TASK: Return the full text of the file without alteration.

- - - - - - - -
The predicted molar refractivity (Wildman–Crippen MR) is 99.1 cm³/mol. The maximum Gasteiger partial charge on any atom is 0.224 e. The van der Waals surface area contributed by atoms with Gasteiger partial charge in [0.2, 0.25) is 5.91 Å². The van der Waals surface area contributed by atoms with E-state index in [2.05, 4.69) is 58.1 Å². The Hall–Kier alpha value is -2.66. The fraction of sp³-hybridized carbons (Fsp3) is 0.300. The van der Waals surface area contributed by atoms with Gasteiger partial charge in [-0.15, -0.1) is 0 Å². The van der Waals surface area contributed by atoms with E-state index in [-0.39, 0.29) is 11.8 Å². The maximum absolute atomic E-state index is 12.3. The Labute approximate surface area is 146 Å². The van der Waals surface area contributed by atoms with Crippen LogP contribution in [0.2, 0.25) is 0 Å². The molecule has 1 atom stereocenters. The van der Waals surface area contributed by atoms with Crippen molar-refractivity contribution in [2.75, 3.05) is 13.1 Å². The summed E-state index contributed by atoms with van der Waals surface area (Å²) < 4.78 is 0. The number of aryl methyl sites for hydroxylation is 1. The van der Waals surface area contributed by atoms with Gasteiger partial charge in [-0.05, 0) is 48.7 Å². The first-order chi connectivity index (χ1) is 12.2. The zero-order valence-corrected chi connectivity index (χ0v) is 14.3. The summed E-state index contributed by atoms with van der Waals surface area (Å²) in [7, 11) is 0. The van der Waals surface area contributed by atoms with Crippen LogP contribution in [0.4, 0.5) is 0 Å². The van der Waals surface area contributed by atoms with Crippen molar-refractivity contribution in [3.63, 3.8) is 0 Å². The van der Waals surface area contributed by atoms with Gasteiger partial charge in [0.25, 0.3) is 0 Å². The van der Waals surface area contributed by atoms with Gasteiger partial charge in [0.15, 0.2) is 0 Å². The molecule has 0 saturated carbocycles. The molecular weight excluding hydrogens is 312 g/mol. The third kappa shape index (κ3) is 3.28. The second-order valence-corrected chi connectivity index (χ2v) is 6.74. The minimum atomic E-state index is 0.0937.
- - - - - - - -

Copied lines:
The predicted molar refractivity (Wildman–Crippen MR) is 99.1 cm³/mol. The maximum Gasteiger partial charge on any atom is 0.224 e. The van der Waals surface area contributed by atoms with Gasteiger partial charge in [0.2, 0.25) is 5.91 Å². The van der Waals surface area contributed by atoms with E-state index in [2.05, 4.69) is 58.1 Å². The Hall–Kier alpha value is -2.66. The fraction of sp³-hybridized carbons (Fsp3) is 0.300. The van der Waals surface area contributed by atoms with Gasteiger partial charge in [-0.15, -0.1) is 0 Å². The van der Waals surface area contributed by atoms with E-state index in [-0.39, 0.29) is 11.8 Å². The maximum absolute atomic E-state index is 12.3. The Labute approximate surface area is 146 Å². The van der Waals surface area contributed by atoms with Crippen LogP contribution in [0.2, 0.25) is 0 Å². The molecule has 1 atom stereocenters. The van der Waals surface area contributed by atoms with Crippen molar-refractivity contribution in [2.75, 3.05) is 13.1 Å². The summed E-state index contributed by atoms with van der Waals surface area (Å²) < 4.78 is 0. The number of aryl methyl sites for hydroxylation is 1. The van der Waals surface area contributed by atoms with Gasteiger partial charge in [-0.05, 0) is 48.7 Å². The first-order chi connectivity index (χ1) is 12.2. The zero-order valence-corrected chi connectivity index (χ0v) is 14.3. The summed E-state index contributed by atoms with van der Waals surface area (Å²) in [7, 11) is 0. The van der Waals surface area contributed by atoms with Crippen LogP contribution in [0.4, 0.5) is 0 Å². The van der Waals surface area contributed by atoms with Crippen molar-refractivity contribution in [3.63, 3.8) is 0 Å². The van der Waals surface area contributed by atoms with Gasteiger partial charge in [0.25, 0.3) is 0 Å². The van der Waals surface area contributed by atoms with Gasteiger partial charge in [0.15, 0.2) is 0 Å². The molecule has 0 saturated carbocycles. The molecular weight excluding hydrogens is 312 g/mol. The third kappa shape index (κ3) is 3.28. The second-order valence-corrected chi connectivity index (χ2v) is 6.74. The minimum atomic E-state index is 0.0937.